It’s 70 years since Corris locos No 3 and No 4 arrived at the Talyllyn Railway – the first ‘new’ engines to run on Talyllyn rails since the original locos arrived. On 17 March, we ran a re-enactment’ train between Wharf and Pendre.
This year marks the 70th anniversary of the first trains to be run in 1951 by the then newly formed Talyllyn Railway Preservation Society, the world’s first Preserved Railway.
The newly formed Preservation Society had just two locomotives, No 1 Talyllyn – in poor condition and stored in a barn at Pendre, and No 2, Dolgoch, which in 1950 was the only loco able to continue to provide a regular service. The Society was fortunate in being able to acquire two locomotives that had originally been in service on the Corris Railway, co-incidentally the only other railway in the UK operating on the same gauge of 2ft 3 inches.
Following flood damage to the embankment across the Dyfi flood plain, the Corris Railway had sadly closed in August 1948. The two remaining locomotives, only one of which was workable, were stored behind the Corris station at Machynlleth. The exact story of why they were still there in March 1951 is not entirely clear, but it seems that the Station Master, Mr Campbell Thomas, and the shedmaster saw they might be of use on TR and had indeed offered them previously to Sir Haydn who declined the offer.
The engines were originally offered for sale by British Railways at the price of £85 each, but the negotiated price was for £25 each and the eventual bill of sale to the TRPS showed a final price of thirty pounds, twelve shillings and ninepence for the sale of both engines.
They were transported to Tywyn via the mainline, then off-loaded onto the Talyllyn tracks by crane from the original BR slate transfer siding which runs alongside the TR slate offload siding at Wharf station.
The two locos, which were to become our No 3 and No 4, were coupled up to No 2 Dolgoch, the only TR loco in service at that time, to be taken up to their new home in the engine shed at Pendre.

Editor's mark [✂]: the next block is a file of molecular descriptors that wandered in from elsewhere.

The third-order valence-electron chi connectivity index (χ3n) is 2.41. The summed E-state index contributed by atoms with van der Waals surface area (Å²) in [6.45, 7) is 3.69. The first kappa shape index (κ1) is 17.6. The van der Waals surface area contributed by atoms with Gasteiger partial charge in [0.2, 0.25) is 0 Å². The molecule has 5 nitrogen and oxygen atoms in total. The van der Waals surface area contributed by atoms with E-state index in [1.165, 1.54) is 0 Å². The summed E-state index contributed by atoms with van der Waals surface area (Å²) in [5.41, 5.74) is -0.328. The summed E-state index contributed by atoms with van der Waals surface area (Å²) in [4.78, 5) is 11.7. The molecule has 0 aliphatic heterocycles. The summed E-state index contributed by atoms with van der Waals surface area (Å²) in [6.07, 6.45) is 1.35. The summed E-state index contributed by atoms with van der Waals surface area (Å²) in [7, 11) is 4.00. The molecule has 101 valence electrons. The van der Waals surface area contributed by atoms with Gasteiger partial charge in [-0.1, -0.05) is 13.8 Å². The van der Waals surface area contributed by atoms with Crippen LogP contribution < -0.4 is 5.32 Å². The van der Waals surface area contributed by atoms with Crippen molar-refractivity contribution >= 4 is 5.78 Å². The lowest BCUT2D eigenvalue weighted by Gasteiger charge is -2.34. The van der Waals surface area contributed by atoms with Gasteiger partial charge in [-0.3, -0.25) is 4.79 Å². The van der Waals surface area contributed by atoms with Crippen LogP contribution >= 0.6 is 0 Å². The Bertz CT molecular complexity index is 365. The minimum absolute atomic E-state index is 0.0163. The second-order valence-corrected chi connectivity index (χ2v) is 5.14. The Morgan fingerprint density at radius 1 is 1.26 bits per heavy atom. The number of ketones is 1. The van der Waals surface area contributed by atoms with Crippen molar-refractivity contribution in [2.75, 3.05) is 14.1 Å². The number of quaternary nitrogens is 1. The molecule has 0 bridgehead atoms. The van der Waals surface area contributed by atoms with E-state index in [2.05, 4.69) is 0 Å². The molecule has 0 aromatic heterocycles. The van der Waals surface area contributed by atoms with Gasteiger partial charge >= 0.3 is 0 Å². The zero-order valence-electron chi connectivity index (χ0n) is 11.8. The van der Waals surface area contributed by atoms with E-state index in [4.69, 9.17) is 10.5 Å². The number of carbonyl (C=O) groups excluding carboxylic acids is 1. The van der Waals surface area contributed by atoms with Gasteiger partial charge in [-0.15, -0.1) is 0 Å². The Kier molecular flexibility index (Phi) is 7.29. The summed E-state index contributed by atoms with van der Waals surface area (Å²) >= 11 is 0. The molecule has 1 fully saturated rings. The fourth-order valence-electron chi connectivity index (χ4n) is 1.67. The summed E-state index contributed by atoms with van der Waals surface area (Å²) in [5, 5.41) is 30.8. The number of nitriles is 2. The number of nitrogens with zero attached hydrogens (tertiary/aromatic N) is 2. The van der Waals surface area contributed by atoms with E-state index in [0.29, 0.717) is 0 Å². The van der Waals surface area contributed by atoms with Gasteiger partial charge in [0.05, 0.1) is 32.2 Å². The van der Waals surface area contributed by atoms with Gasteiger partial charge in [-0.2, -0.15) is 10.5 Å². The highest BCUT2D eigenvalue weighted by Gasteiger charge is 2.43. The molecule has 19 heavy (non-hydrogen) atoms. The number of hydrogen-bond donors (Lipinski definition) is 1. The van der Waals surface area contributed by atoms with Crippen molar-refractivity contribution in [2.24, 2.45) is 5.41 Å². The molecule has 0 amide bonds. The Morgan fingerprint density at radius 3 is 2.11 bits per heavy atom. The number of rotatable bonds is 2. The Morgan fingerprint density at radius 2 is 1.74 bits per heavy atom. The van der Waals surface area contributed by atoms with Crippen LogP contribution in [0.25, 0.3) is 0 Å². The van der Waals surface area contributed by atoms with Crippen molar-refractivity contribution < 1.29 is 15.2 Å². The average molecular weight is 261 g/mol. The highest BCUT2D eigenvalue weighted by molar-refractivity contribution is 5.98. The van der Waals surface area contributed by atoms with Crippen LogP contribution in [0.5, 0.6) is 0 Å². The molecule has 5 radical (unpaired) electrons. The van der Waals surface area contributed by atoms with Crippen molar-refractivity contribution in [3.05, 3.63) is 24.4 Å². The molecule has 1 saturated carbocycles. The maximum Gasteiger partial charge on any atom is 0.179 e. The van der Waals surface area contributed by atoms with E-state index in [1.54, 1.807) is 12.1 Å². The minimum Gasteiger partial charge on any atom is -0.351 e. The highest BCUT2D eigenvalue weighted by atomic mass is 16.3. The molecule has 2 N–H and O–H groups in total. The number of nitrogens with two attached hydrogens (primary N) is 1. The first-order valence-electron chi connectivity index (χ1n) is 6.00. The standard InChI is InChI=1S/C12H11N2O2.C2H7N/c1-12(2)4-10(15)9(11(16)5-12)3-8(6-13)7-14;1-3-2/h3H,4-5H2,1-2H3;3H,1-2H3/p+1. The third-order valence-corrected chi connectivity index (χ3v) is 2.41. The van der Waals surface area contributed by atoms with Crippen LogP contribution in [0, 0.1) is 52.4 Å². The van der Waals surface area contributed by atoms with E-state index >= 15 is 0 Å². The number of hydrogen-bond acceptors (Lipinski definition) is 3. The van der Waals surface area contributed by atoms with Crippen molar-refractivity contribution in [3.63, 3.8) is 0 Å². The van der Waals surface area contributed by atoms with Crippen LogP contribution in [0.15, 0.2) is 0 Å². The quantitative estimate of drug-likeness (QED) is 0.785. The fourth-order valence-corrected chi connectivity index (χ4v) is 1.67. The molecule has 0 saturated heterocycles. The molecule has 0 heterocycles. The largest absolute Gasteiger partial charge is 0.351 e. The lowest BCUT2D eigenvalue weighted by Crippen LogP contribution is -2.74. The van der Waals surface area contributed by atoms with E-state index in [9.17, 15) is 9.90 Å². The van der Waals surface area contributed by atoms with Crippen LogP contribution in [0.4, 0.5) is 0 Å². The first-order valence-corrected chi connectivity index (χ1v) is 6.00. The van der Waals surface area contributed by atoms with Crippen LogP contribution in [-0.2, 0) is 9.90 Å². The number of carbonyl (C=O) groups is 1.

No 3, named ‘Sir Hadyn’, was built in 1878 by Hughes’ Loco & Tramway Engineering Works Ltd of Loughborough. It was able to make it’s first trip in July 1951. Owing to the precarious state of the track, and it’s habit of falling between the tracks due to narrow wheel tyres, it was little used on the Talyllyn in that first year until modifications could be made to enable it to run securely.
No 4, named ‘Edward Thomas,’ after the TR’s former manager, was built in 1921 by Kerr, Stuart & Co. Ltd. for use on the Corris Railway. After essential repairs had been carried out by the Hunslet Engine Company, the engine entered service on the Talyllyn in 1952 and has proved most successful.
On Wednesday March 17th, the day of the 70th anniversary of the arrival of these two locos, the Talyllyn Railway celebrated the occasion with a re-enactment of the arrival of No 3 and No 4 at Tywyn Wharf and their being taken up to Pendre works behind Loco No 2, Dolgoch. Although Covid 19 lockdown restrictions prevented this being open to the public, we felt it was an important part of our 70th anniversary year and should be marked with an appropriate remembrance. The re-enactment was arranged as a live Facebook stream, and you can watch it on the Talyllyn Railway’s YouTube channel.
Currently, we will remain closed until the Coronavirus (Covid 19) restrictions are lifted. If all goes to plan, we are aiming to re-open in May. To celebrate the 100th birthday of Loco No. 4 in September, it will be returning to Corris as a guest loco as part of a joint venture with the Corris Railway, returning to Tywyn for its own birthday celebration over the weekend of 11th /12th September.
For further information about this press release please e-mail us or phone 01654 710472.